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Belle Starr and Her Times

By: Shirley,Glenn
Price: $19.95

University of Oklahoma Press,1982.
"Books, articles, poems, songs, and movies have described her as a ’bandit queen’ or as a ’female Jesse James.’ She was neither. In Belle Starr and Her Times, a book that is likely to become the standard reference on this subject, noted western writer Glenn Shirley examines the extensive popular literature surrounding Belle Starr and compares it to the historical record. Shirley does a good job of sorting out the numerous disagreements between the two. Belle Starr emerges from Shirley’s detailed analysis as a tough, independent woman who lived in an unsettled and difficult time. She associated with western outlaws, and was herself convicted once of horse theft." Choice.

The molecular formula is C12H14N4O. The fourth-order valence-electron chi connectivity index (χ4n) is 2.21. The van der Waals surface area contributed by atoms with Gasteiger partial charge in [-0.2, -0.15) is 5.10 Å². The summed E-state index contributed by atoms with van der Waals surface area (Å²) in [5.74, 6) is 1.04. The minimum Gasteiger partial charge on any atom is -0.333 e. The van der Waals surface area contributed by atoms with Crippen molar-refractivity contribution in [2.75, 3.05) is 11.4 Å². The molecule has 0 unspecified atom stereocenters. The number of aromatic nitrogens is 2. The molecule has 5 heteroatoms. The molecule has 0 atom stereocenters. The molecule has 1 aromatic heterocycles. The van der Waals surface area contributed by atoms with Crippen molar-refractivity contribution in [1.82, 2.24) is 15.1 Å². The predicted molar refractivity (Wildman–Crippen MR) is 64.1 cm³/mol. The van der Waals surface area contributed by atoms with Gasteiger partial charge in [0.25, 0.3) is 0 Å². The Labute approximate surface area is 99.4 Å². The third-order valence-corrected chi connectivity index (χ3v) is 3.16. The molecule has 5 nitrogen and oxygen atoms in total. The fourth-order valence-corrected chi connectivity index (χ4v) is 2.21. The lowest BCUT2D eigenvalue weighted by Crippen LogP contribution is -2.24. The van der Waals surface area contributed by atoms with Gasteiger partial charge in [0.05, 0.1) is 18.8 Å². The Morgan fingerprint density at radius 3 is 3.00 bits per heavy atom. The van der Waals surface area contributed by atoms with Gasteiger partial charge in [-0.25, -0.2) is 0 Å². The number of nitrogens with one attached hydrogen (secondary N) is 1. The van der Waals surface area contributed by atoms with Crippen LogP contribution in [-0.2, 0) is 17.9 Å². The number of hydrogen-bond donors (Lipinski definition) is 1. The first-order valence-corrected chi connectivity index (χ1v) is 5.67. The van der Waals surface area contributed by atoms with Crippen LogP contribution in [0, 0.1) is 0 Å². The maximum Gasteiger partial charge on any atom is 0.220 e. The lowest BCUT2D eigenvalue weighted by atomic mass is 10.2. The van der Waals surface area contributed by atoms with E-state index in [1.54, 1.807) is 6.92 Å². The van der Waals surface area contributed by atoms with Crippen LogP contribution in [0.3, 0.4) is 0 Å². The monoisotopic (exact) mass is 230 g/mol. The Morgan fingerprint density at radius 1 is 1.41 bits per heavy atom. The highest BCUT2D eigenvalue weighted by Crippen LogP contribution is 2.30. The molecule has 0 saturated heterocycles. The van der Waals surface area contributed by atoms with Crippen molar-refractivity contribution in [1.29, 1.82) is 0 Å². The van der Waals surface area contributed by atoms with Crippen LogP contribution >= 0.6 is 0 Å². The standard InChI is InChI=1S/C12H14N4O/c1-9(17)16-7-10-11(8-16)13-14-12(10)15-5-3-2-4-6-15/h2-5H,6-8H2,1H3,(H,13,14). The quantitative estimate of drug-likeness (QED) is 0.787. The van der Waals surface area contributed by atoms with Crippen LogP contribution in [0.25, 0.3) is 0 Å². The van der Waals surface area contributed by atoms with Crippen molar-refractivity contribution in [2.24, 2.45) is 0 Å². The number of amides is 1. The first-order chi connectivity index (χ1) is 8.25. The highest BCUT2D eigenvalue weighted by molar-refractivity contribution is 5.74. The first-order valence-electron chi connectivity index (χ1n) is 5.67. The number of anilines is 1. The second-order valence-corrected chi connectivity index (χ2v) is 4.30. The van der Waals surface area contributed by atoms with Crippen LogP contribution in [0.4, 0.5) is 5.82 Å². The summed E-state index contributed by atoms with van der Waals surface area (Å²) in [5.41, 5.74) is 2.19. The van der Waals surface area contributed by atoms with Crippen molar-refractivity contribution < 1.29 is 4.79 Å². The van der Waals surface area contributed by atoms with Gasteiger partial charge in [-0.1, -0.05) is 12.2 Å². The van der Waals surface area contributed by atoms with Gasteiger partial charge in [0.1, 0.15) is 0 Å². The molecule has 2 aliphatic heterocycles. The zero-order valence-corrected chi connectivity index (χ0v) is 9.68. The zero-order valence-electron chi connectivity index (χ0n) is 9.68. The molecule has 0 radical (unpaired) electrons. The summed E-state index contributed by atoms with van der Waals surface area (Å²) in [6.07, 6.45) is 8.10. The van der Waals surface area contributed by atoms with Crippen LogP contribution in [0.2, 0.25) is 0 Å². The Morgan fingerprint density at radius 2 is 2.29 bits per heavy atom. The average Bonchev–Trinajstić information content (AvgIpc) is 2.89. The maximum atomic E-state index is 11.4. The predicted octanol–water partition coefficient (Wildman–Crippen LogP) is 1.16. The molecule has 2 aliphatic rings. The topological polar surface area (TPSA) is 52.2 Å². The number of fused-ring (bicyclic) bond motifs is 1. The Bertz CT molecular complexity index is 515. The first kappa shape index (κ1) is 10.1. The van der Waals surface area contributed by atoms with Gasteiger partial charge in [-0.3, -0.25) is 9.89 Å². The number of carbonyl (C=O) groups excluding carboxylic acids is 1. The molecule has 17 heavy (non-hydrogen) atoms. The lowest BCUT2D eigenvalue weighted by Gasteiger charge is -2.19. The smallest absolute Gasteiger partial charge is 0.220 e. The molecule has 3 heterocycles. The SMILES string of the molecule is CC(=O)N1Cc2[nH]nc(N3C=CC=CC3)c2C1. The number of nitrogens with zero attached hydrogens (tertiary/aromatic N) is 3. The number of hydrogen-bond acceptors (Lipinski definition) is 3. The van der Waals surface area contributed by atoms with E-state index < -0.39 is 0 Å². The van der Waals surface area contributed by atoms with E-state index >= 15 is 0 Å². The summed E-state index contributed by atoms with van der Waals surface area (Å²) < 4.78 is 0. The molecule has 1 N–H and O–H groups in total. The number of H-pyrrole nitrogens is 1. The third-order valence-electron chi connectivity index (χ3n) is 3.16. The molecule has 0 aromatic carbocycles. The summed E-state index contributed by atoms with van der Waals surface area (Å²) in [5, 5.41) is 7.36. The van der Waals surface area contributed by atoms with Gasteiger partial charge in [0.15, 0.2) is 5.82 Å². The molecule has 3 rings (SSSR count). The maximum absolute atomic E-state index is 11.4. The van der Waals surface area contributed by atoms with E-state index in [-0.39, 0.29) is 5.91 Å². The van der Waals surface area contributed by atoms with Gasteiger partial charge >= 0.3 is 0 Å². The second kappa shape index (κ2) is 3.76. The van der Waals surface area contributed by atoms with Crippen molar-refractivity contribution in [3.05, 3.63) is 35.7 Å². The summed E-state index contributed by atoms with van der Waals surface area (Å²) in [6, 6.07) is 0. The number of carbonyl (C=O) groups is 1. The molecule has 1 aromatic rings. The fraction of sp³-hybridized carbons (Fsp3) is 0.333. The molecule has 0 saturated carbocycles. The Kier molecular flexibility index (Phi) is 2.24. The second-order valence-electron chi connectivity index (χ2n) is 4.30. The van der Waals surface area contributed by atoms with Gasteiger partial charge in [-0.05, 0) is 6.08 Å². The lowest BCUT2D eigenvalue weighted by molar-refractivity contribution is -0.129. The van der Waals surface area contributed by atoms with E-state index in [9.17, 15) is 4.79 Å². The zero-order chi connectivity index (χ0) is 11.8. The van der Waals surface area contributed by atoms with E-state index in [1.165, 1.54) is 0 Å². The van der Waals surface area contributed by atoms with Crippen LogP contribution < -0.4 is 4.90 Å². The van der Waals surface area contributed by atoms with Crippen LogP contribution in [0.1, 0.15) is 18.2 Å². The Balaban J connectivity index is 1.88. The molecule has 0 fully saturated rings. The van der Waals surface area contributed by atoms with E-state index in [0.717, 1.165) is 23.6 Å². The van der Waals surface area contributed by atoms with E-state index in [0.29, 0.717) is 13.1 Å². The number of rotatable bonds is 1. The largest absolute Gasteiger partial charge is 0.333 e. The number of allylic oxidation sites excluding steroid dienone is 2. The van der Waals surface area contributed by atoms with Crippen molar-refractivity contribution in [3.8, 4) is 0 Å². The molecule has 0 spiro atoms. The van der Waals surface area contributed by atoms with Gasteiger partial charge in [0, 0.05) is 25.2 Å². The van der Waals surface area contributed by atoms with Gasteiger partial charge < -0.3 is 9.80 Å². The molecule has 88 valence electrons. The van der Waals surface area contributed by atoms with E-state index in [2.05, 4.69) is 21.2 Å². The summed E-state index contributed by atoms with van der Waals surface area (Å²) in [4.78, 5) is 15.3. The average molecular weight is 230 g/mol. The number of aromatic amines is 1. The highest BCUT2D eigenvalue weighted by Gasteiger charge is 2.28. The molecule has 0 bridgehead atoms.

"Belle is revealed to have been a complex woman. She tended sick neighbors, shared favorite recipes with other women, sought gentility for herself and daughter Pearl, and wandered off happily with books and a pillow for a day of reading. But she was a convicted horse theif whose home for years served as a hideout for fugitives such as Jesse James....’It seems as if I have more trouble than any person,’ lamented Belle in an 1876 letter (p. 130). Most of the trouble she brought on herself, which renders her all the more fascinating to twentieth-century readers." Southwestern Historical Quarterly.
Paperback,324 pages.